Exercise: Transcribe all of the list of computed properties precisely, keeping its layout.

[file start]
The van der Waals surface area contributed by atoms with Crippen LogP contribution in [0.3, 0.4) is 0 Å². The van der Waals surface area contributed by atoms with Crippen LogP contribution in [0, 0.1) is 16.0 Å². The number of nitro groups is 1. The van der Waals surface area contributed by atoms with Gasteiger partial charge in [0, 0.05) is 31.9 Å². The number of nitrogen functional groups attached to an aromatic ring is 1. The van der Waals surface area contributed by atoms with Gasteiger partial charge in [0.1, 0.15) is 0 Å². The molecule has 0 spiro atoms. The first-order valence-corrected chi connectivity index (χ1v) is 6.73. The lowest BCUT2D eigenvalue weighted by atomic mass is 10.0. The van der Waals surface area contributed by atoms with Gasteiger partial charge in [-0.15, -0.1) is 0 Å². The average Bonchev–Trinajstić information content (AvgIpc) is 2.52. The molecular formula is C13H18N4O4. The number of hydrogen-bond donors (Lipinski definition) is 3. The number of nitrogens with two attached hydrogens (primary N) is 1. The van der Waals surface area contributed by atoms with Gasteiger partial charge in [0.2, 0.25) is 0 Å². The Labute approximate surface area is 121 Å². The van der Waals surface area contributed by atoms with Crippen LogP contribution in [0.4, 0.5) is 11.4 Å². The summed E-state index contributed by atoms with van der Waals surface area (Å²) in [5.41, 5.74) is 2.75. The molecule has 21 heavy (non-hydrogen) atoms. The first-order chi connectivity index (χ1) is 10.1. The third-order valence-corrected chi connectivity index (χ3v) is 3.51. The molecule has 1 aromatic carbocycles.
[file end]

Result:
The van der Waals surface area contributed by atoms with Crippen LogP contribution in [0.3, 0.4) is 0 Å². The van der Waals surface area contributed by atoms with Crippen LogP contribution in [0, 0.1) is 16.0 Å². The number of nitro groups is 1. The van der Waals surface area contributed by atoms with Gasteiger partial charge in [0, 0.05) is 31.9 Å². The number of nitrogen functional groups attached to an aromatic ring is 1. The van der Waals surface area contributed by atoms with Gasteiger partial charge in [0.1, 0.15) is 0 Å². The molecule has 0 spiro atoms. The first-order valence-corrected chi connectivity index (χ1v) is 6.73. The lowest BCUT2D eigenvalue weighted by atomic mass is 10.0. The van der Waals surface area contributed by atoms with Gasteiger partial charge in [-0.15, -0.1) is 0 Å². The average Bonchev–Trinajstić information content (AvgIpc) is 2.52. The molecular formula is C13H18N4O4. The number of hydrogen-bond donors (Lipinski definition) is 3. The number of nitrogens with two attached hydrogens (primary N) is 1. The van der Waals surface area contributed by atoms with Gasteiger partial charge in [0.2, 0.25) is 0 Å². The Labute approximate surface area is 121 Å². The van der Waals surface area contributed by atoms with Crippen LogP contribution in [0.4, 0.5) is 11.4 Å². The summed E-state index contributed by atoms with van der Waals surface area (Å²) in [5.41, 5.74) is 2.75. The molecule has 21 heavy (non-hydrogen) atoms. The first-order chi connectivity index (χ1) is 10.1. The third-order valence-corrected chi connectivity index (χ3v) is 3.51. The molecule has 1 aromatic carbocycles.